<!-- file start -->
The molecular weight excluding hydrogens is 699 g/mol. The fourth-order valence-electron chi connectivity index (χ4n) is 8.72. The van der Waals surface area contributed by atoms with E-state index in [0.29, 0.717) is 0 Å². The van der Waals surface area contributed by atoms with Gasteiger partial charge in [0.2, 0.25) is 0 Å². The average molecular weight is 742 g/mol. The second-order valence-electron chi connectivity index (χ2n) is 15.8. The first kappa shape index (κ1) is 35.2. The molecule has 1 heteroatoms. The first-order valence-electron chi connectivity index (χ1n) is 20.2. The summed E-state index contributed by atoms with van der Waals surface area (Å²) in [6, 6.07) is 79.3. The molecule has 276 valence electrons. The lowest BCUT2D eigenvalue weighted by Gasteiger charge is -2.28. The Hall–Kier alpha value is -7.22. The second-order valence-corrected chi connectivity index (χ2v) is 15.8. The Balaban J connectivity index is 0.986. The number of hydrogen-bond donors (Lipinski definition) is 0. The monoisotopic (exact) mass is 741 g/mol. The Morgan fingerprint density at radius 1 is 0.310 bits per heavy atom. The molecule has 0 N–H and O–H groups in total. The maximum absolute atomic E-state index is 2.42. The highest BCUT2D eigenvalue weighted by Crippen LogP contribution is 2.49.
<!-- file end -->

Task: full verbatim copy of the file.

The molecular weight excluding hydrogens is 699 g/mol. The fourth-order valence-electron chi connectivity index (χ4n) is 8.72. The van der Waals surface area contributed by atoms with E-state index in [0.29, 0.717) is 0 Å². The van der Waals surface area contributed by atoms with Gasteiger partial charge in [0.2, 0.25) is 0 Å². The average molecular weight is 742 g/mol. The second-order valence-electron chi connectivity index (χ2n) is 15.8. The first kappa shape index (κ1) is 35.2. The molecule has 1 heteroatoms. The first-order valence-electron chi connectivity index (χ1n) is 20.2. The summed E-state index contributed by atoms with van der Waals surface area (Å²) in [6, 6.07) is 79.3. The molecule has 276 valence electrons. The lowest BCUT2D eigenvalue weighted by Gasteiger charge is -2.28. The Hall–Kier alpha value is -7.22. The second-order valence-corrected chi connectivity index (χ2v) is 15.8. The Balaban J connectivity index is 0.986. The number of hydrogen-bond donors (Lipinski definition) is 0. The monoisotopic (exact) mass is 741 g/mol. The Morgan fingerprint density at radius 1 is 0.310 bits per heavy atom. The molecule has 0 N–H and O–H groups in total. The maximum absolute atomic E-state index is 2.42. The highest BCUT2D eigenvalue weighted by Crippen LogP contribution is 2.49.